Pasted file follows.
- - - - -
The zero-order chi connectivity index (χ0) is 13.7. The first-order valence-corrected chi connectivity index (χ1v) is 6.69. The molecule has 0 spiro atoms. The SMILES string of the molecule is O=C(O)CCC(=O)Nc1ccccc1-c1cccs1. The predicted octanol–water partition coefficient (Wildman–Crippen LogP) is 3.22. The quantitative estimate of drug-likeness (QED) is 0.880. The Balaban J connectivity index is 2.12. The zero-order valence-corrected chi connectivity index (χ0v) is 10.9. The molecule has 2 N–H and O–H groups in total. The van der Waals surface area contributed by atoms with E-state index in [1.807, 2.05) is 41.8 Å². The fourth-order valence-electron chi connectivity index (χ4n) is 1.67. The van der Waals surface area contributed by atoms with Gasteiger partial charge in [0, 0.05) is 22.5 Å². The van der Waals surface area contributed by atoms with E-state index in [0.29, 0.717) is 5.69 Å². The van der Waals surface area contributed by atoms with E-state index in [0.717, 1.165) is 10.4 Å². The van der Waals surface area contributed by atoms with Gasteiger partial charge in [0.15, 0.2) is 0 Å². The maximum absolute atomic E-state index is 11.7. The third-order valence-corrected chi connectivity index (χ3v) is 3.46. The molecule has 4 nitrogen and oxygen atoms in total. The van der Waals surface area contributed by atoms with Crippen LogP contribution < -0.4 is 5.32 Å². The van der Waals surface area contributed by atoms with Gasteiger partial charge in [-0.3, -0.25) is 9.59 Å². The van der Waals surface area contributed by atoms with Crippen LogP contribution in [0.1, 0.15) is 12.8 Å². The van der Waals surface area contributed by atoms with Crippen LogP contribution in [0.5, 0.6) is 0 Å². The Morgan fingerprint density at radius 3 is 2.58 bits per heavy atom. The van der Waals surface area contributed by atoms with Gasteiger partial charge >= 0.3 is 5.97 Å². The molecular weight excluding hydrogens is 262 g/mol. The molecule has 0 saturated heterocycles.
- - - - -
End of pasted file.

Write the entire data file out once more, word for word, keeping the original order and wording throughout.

The zero-order chi connectivity index (χ0) is 13.7. The first-order valence-corrected chi connectivity index (χ1v) is 6.69. The molecule has 0 spiro atoms. The SMILES string of the molecule is O=C(O)CCC(=O)Nc1ccccc1-c1cccs1. The predicted octanol–water partition coefficient (Wildman–Crippen LogP) is 3.22. The quantitative estimate of drug-likeness (QED) is 0.880. The Balaban J connectivity index is 2.12. The zero-order valence-corrected chi connectivity index (χ0v) is 10.9. The molecule has 2 N–H and O–H groups in total. The van der Waals surface area contributed by atoms with E-state index in [1.807, 2.05) is 41.8 Å². The fourth-order valence-electron chi connectivity index (χ4n) is 1.67. The van der Waals surface area contributed by atoms with Gasteiger partial charge in [0, 0.05) is 22.5 Å². The van der Waals surface area contributed by atoms with E-state index in [0.29, 0.717) is 5.69 Å². The van der Waals surface area contributed by atoms with E-state index in [0.717, 1.165) is 10.4 Å². The van der Waals surface area contributed by atoms with Gasteiger partial charge in [0.15, 0.2) is 0 Å². The maximum absolute atomic E-state index is 11.7. The third-order valence-corrected chi connectivity index (χ3v) is 3.46. The molecule has 4 nitrogen and oxygen atoms in total. The van der Waals surface area contributed by atoms with Crippen LogP contribution < -0.4 is 5.32 Å². The van der Waals surface area contributed by atoms with Gasteiger partial charge in [-0.3, -0.25) is 9.59 Å². The van der Waals surface area contributed by atoms with Crippen LogP contribution in [0.1, 0.15) is 12.8 Å². The van der Waals surface area contributed by atoms with Crippen LogP contribution in [0.5, 0.6) is 0 Å². The Morgan fingerprint density at radius 3 is 2.58 bits per heavy atom. The van der Waals surface area contributed by atoms with Gasteiger partial charge >= 0.3 is 5.97 Å². The molecular weight excluding hydrogens is 262 g/mol. The molecule has 0 saturated heterocycles.